A stopgap funding bill was passed by the US House of Representatives and Senate, and signed into law by President Donald Trump in order to end the second government shutdown this year.
Despite holding a majority in the House, the Republicans were unable to pass the bill due to 67 dissenting Republicans, including Rand Paul, who ran out the deadline to pass the bill.
Mr Paul objected to a deficit in the bill caused by a nearly $US300 billion increase in military and domestic spending over the next two years.
Mr Paul objects to the shift away from fiscal conservatism in Republican thinking, which is changing rapidly under the Trump administration.
“I ran for office because I was very critical of President Obama’s trillion-dollar deficits,” Mr Paul told fellow senators.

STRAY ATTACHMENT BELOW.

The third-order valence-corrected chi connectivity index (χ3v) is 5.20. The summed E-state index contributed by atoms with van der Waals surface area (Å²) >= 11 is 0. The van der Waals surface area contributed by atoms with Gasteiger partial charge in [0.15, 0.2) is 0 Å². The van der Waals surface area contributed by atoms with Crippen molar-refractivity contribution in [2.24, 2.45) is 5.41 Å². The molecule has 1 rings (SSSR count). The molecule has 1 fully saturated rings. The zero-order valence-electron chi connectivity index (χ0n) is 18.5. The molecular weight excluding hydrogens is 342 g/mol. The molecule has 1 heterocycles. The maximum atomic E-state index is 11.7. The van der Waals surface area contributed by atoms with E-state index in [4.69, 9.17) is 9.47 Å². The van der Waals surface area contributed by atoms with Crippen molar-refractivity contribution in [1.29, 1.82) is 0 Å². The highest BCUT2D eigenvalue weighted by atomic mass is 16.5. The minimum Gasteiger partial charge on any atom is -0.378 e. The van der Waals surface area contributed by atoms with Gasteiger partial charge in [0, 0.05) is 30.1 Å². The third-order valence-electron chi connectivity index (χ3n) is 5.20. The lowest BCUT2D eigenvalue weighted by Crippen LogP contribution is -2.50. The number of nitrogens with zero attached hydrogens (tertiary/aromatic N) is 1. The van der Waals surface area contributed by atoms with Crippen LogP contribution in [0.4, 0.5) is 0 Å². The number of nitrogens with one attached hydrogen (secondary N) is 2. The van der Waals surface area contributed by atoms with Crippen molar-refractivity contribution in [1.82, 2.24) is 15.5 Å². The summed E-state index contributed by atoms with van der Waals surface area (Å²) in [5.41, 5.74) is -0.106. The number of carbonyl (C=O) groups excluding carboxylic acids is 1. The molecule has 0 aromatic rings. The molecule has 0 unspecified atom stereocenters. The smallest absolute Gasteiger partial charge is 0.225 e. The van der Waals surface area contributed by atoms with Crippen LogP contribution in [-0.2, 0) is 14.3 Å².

“Now we have Republicans hand in hand with Democrats offering us trillion-dollar deficits. I can’t … in good faith, just look the other way because my party is now complicit in the deficits. Really who is to blame? Both parties.”
Mr Trump is expected to release a fiscal 2019 budget plan on Monday, but this is already drawing criticism for unrealistic projections.
The new budget reportedly relies on assumptions such as an economic growth rate of 3.2 percent next year, much higher than the 2.5 percent achieved this year, and above the forecasts for next year.
Optimistic assumptions will make the deficit look better in the budget, but could lead to budget blowouts as reality fails to meet the predictions.